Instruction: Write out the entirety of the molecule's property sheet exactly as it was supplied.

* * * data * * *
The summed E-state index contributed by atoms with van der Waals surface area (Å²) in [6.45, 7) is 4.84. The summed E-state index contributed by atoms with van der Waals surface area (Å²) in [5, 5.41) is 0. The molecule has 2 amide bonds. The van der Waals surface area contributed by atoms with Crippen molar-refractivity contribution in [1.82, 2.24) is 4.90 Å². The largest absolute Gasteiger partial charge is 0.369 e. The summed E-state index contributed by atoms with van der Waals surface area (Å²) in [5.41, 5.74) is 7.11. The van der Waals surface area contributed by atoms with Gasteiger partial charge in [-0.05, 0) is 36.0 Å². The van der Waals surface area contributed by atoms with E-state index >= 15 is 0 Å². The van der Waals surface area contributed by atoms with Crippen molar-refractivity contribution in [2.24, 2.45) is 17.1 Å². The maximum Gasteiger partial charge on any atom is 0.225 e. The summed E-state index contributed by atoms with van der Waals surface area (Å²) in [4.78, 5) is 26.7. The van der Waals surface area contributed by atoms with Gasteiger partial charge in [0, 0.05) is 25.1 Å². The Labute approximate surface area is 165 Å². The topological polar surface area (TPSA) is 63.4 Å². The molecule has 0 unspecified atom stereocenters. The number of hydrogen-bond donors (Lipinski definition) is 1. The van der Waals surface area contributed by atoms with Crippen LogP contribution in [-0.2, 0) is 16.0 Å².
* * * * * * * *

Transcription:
The summed E-state index contributed by atoms with van der Waals surface area (Å²) in [6.45, 7) is 4.84. The summed E-state index contributed by atoms with van der Waals surface area (Å²) in [5, 5.41) is 0. The molecule has 2 amide bonds. The van der Waals surface area contributed by atoms with Crippen molar-refractivity contribution in [1.82, 2.24) is 4.90 Å². The largest absolute Gasteiger partial charge is 0.369 e. The summed E-state index contributed by atoms with van der Waals surface area (Å²) in [5.41, 5.74) is 7.11. The van der Waals surface area contributed by atoms with Gasteiger partial charge in [-0.05, 0) is 36.0 Å². The van der Waals surface area contributed by atoms with E-state index >= 15 is 0 Å². The van der Waals surface area contributed by atoms with Crippen molar-refractivity contribution in [2.24, 2.45) is 17.1 Å². The maximum Gasteiger partial charge on any atom is 0.225 e. The summed E-state index contributed by atoms with van der Waals surface area (Å²) in [4.78, 5) is 26.7. The van der Waals surface area contributed by atoms with Gasteiger partial charge in [0, 0.05) is 25.1 Å². The Labute approximate surface area is 165 Å². The topological polar surface area (TPSA) is 63.4 Å². The molecule has 0 unspecified atom stereocenters. The number of hydrogen-bond donors (Lipinski definition) is 1. The van der Waals surface area contributed by atoms with Crippen LogP contribution in [-0.2, 0) is 16.0 Å².